On 20 March 2020, Australia closed its international borders as case numbers of COVID-19 exploded around the globe. Fifteen months later, NSW Health has still not been able to deliver a robust booking system to support the state’s vaccination efforts, with the current mashup of hastily implemented technology riddled with problems.
As is also the case for other Australians, to attempt to book their vaccination, NSW residents start their digital journey at the HealthDirect website where they input some basic information into an online Vaccine Eligibility Checker.
The IT solutions behind Australia’s and New Zealand’s COVID-19 responses have come in for some questioning over the 18 months of the pandemic, and no one seems to agree on whether they have proven to be effective or not, whether it be mobile phone proximity apps like Australia’s COVIDsafe (general consensus: dud) or QR code check-in systems (thumbs up).
They all do appear to be quite expensive though, which is nothing new, and as always when there are copious amounts of public money on offer, hands immediately reach out. This has never been more true than in the roll-out of online booking, inventory management, and vaccination registration systems on a jurisdictional and national scale.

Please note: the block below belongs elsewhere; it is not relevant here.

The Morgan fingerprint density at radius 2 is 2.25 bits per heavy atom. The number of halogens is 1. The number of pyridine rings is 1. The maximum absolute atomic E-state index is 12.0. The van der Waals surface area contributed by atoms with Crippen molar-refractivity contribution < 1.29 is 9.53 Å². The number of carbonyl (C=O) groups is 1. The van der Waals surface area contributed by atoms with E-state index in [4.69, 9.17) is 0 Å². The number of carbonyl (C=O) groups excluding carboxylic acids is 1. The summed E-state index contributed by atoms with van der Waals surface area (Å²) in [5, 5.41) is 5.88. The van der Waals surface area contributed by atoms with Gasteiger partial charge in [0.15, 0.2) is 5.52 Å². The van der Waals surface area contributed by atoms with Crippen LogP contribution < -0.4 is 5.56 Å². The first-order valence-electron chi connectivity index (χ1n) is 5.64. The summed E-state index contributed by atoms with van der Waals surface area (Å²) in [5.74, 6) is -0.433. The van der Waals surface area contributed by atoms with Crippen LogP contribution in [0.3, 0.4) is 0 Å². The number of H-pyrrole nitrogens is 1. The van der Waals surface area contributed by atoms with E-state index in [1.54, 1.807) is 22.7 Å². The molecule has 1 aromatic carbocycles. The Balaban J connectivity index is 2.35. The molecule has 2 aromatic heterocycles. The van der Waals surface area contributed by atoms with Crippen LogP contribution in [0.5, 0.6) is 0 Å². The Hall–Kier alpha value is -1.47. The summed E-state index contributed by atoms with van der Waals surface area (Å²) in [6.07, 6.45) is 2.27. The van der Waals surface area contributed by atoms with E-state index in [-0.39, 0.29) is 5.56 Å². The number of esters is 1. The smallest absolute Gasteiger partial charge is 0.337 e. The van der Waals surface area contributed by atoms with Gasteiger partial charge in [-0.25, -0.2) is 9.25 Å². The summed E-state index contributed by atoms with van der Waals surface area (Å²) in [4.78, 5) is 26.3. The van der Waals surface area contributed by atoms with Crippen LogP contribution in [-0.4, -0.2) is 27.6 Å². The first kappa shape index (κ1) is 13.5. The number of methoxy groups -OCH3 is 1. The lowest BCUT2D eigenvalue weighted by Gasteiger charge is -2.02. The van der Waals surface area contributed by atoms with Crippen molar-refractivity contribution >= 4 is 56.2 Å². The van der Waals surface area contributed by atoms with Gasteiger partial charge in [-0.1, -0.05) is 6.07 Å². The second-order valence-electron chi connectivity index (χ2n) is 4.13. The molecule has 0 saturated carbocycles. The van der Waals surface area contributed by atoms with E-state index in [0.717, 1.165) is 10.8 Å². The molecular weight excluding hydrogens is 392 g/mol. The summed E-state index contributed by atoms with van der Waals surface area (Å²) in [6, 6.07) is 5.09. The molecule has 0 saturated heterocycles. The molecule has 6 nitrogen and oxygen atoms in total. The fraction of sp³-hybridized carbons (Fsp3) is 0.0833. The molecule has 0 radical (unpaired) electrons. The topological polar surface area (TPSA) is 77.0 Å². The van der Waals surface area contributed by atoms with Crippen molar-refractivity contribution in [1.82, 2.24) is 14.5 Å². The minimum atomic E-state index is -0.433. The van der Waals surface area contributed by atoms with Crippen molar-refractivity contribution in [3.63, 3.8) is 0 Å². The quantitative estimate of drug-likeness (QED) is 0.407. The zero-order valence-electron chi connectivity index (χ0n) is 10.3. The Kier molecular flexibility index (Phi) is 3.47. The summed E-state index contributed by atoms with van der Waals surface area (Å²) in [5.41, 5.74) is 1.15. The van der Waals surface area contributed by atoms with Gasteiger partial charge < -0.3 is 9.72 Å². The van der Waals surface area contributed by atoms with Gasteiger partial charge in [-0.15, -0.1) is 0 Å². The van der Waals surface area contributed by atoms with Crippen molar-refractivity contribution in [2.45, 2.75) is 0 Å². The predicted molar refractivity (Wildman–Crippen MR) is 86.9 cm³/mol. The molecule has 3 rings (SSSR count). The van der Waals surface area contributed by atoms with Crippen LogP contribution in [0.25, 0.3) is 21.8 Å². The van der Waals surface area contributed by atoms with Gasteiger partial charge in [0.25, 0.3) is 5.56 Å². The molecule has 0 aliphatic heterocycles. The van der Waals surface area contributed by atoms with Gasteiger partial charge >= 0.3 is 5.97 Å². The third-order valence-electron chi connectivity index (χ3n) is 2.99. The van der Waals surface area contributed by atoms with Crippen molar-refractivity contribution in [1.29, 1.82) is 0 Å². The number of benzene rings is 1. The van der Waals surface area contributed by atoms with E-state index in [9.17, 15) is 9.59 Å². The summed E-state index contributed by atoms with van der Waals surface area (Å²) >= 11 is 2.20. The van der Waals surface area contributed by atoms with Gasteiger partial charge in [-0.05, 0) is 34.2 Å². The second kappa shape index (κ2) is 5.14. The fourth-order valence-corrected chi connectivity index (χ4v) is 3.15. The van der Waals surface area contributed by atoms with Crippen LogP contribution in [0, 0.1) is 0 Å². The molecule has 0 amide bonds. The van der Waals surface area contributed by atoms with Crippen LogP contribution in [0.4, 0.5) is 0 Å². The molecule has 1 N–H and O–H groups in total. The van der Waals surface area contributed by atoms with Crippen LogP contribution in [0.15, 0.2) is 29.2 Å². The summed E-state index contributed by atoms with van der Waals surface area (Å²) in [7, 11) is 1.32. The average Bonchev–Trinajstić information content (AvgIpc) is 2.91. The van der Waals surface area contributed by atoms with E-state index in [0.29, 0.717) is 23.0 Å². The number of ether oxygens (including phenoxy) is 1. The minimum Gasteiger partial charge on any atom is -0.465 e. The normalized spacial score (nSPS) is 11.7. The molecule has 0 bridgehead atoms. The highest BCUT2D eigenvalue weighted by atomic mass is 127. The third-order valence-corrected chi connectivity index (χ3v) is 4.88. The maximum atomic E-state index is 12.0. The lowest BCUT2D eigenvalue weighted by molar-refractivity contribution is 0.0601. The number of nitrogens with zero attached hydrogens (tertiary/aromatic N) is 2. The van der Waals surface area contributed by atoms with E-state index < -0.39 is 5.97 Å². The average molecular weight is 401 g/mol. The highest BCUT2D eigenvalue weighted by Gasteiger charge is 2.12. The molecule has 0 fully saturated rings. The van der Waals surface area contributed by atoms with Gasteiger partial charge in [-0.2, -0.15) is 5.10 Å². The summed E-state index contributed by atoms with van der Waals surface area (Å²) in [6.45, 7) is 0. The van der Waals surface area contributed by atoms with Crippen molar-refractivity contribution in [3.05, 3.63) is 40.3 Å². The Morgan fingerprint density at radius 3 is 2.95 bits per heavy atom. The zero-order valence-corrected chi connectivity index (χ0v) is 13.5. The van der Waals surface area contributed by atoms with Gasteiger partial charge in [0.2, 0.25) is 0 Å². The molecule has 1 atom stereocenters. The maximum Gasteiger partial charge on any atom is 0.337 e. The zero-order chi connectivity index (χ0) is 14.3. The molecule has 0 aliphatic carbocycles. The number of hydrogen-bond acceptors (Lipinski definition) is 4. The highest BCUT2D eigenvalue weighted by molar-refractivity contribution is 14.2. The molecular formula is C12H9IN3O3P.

Much has been said over the last 18 months about how the COVID-19 pandemic has ushered in a revolution in digital health adoption, but there’s a chance these predictions might turn out to be a bit overhyped, particularly when it comes to telehealth (or telephone health as it probably should be named for now).
What has become more obvious as the pandemic has drawn out is the benefit of automation when it comes to health service efficiency, especially in under-the-radar areas like practice management system interoperability, which may well trigger longer term benefits than the tech du jour.